Malkin: The Pendle Witches
Camille Ralphs will recite the entirety of acclaimed poetry pamphlet Malkin, ‘an ellegy in 14 spels’ in the voices of those accused in the 1612 Pendle Witch Trials.


Award for Best Poetry Pamphlet, and featured on BBC Radio 6 Music’s Sunday show with Cerys Matthews. Ralphs served as 2016-17 President of Oxford University Poetry Society, won the University of Oxford’s Lord Alfred Douglas Memorial Prize, and reviews for the TLS.

Haunting the battlefields of the First World WarProfessor Owen Davies
Whether one believes in ghosts or not, it is an easy assumption that sightings of ghosts must have been common on the First World War battlefields considering the sheer number of traumatic deaths and the intensity of individual and collective emotions. There is certainly a long tradition of the appearance of ghostly armies. So what sort of ghostly expressions of conflict might have been expected during and after the First World War?


Owen Davies is a reader in Social History at the University of Hertfordshire. His main field of research is on the history of modern and contemporary witchcraft and magic.

The Walking Dead – Dr. Carolyne Larrington
The dead don't always stay peacefully in their graves. British folklore and chronicle relates from very early times instances of vampire-like and undead behaviour, spelling disaster for communities. Radical social upheaval – such as the Norman Conquest – spawns narratives about the undead; later chroniclers remark that there are so many tales of the undead it would be tedious to list them all.  Recent archaeological finds seem to confirm the survival of these beliefs right up to the end of the medieval period; time-honoured ways of preventing the dead from walking again offer the best explanation for the unusual post-mortem treatment of some bodies. Nor is it just the British Isles that suffer from the plague of the walking dead; Icelandic sagas have many such tales, and some useful tips about how to settle such revenants once and for all.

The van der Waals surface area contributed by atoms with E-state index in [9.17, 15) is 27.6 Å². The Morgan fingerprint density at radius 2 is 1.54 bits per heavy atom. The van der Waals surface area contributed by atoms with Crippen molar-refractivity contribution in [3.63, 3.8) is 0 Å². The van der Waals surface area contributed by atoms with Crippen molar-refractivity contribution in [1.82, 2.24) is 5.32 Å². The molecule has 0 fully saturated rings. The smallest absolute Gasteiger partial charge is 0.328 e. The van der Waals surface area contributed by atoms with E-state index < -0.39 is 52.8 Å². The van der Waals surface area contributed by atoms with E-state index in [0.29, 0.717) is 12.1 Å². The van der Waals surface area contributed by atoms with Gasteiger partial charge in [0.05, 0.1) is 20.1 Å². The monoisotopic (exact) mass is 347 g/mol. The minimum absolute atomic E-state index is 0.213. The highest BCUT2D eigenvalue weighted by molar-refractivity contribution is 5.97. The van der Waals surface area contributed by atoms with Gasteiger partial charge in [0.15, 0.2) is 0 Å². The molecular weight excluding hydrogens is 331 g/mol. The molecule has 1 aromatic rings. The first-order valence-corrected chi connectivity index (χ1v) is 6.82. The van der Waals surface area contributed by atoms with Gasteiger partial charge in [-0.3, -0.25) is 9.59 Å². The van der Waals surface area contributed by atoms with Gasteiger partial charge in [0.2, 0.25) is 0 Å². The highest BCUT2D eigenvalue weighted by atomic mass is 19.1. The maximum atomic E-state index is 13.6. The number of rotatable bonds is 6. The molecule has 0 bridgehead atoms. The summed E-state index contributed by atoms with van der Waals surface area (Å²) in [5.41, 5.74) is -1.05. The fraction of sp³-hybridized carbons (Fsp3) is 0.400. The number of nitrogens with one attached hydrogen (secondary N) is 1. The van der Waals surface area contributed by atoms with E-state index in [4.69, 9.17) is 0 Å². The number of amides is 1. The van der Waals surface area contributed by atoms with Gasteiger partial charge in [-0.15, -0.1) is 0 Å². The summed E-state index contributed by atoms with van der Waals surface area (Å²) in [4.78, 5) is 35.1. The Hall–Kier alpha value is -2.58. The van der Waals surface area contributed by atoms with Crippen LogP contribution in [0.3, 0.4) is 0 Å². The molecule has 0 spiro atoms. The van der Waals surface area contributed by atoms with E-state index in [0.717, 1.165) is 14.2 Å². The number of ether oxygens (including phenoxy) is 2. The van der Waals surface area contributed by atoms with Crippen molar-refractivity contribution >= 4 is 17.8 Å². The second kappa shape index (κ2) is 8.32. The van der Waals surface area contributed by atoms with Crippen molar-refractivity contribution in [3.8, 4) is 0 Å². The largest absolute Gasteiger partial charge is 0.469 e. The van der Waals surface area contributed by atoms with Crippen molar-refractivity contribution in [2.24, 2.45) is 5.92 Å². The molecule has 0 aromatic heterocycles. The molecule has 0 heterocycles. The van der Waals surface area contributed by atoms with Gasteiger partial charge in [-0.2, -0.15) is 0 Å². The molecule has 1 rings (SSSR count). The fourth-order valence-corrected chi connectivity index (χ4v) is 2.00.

Carolyne Larrington is a Tutorial Fellow in English Literature at St John's Oxford and the author of The Land of the Green Man, Winter is Coming: the Medieval World of Game of Thrones and An Introduction to Norse Myths.

The Appearance of Ghosts: shrouds, sheets or see-through? Dr. Susan Owens
The idea that the dead can return to haunt the living is deeply rooted in the British imagination, and ghosts are central to countless plays and paintings, stories and ballads, photographs and films. But why has the appearance and behaviour of ghosts in art and literature altered over time? When did they stop wearing shrouds and put on white sheets or become see-through? And what do these changes reveal about them – and us?